Alternative music

Now this is something quite novel. Ben Model (left) is a respected silent film accompanist, probably best known for being his regular live performances at the Museum of Modern Art and for New York’s regular Silent Clowns film series. He has now come up with, a download service providing alternative scores for silent films currently available on DVD. The scores are available as MP3 files, which (after paying through PayPal) you can download to your hard drive, then burn to CD, iPod or whatever. Put in your DVD, then start the MP3 file and following the synching instructions. Easy.

Scores currently are available for The Dragon Painter, The Forgotten Films of Roscoe “Fatty” Arbuckle, The Man from Beyond, Terror Island, Sherlock Jr., and Beyond the Rocks, with most priced at $3.95. There is a ‘freebie-per-month’ too (currently The Dragon Painter, the Sessue Hayakawa drama recently released by Milestone).

There is an ingenious bit of cheek about this whole exercise, but the more you think about it the smarter it is. I don’t know what the DVD producers think, but they are not going to lose anything by it. One or two of the original accompanists on those DVDs might feel a bit miffed. As for select group of punters, I suspect they are going to welcome the opportunity for choice. The beauty of experiencing silent films live is that you never encounter the same film twice, because the (generally) improvised score is different every time. Once you’ve bought the DVD you have just one film. Altscore introduces a small element of variety, based on an understanding that the silent film is a protean beast that, ideally, should never be the same film twice.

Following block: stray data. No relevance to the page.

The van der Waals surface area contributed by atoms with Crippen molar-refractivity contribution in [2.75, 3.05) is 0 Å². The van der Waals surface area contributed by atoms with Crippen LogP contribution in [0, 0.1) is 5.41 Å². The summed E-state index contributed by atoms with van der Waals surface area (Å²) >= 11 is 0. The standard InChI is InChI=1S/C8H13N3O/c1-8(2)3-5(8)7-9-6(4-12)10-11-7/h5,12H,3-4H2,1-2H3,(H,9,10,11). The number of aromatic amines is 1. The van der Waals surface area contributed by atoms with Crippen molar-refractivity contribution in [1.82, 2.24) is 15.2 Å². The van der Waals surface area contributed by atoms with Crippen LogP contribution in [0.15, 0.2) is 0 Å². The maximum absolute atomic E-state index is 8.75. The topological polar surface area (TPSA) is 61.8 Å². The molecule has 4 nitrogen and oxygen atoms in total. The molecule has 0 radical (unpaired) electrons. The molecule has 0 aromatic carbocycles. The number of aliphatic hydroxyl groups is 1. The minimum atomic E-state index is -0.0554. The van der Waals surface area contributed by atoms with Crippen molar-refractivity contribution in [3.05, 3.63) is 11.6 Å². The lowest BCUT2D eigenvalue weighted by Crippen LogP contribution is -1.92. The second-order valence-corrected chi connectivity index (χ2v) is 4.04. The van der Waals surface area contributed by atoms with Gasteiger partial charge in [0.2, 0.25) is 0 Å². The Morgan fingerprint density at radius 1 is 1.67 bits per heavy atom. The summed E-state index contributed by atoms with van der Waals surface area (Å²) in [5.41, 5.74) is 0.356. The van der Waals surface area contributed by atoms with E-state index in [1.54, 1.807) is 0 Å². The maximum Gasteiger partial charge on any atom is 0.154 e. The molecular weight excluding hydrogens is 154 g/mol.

But we should not stop here. I’ve been thinking lately of creative ways in which music for silent films can be made available, and I’d like to see something done with scores that not only do you download but which you can edit and create for yourself. This could be an interesting element of a DVD release (perhaps with a schools/educational element), supplying the user with film and elements of music which is true VJ fashion they could then mix to create their own silent film accompaniment. This has already been done. Some years ago the BFI’s Education department produced Backtracks, an innovative CD-Rom with films clips with audio files for schoolchildren to experiment with blending the images with different kinds of music background (Neil Brand was involved). The BFI’s Creative Archive, which includes silent films clips, encourages you to remix and republish the downloadable films as you wish, under special licence. And recently the jazz trumpeter Dave Douglas, whose Arbuckle-inspired album Moonshine has been praised here already, is offering you the chance to download the separate tracks for the title tune of the DVD as uncompressed WAV files, along with the Arbuckle/Keaton film of that title, to remix as you see fit. I’ve downloaded the file and can play the tracks individually (it requires WinRAR to extract the files, which you can download as trial software) though I’ve not been smart enough yet to mix the results (“a child of five could do this – someone send for a child of five”). But the concept is a grand one. Let’s have more such interaction between the user and the artist – the tools are there.